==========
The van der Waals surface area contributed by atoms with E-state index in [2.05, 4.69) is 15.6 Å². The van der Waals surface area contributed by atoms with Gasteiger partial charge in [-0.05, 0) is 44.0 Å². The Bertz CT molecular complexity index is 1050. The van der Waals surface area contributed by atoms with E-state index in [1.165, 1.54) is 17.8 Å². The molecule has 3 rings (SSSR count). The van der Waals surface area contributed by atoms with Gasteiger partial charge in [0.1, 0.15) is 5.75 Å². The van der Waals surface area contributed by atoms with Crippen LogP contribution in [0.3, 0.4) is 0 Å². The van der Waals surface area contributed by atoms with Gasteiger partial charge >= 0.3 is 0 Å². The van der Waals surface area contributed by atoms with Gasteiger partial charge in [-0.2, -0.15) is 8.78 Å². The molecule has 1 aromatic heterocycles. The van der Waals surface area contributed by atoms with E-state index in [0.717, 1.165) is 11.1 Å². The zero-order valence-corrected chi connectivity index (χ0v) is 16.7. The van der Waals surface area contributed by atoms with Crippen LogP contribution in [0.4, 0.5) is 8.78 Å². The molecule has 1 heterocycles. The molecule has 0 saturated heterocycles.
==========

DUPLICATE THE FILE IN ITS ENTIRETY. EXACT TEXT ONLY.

The van der Waals surface area contributed by atoms with E-state index in [2.05, 4.69) is 15.6 Å². The van der Waals surface area contributed by atoms with Gasteiger partial charge in [-0.05, 0) is 44.0 Å². The Bertz CT molecular complexity index is 1050. The van der Waals surface area contributed by atoms with E-state index in [1.165, 1.54) is 17.8 Å². The molecule has 3 rings (SSSR count). The van der Waals surface area contributed by atoms with Gasteiger partial charge in [0.1, 0.15) is 5.75 Å². The van der Waals surface area contributed by atoms with Crippen LogP contribution in [0.3, 0.4) is 0 Å². The van der Waals surface area contributed by atoms with Gasteiger partial charge >= 0.3 is 0 Å². The van der Waals surface area contributed by atoms with Gasteiger partial charge in [-0.2, -0.15) is 8.78 Å². The molecule has 1 aromatic heterocycles. The van der Waals surface area contributed by atoms with E-state index in [0.717, 1.165) is 11.1 Å². The zero-order valence-corrected chi connectivity index (χ0v) is 16.7. The van der Waals surface area contributed by atoms with Crippen LogP contribution in [0.4, 0.5) is 8.78 Å². The molecule has 1 heterocycles. The molecule has 0 saturated heterocycles.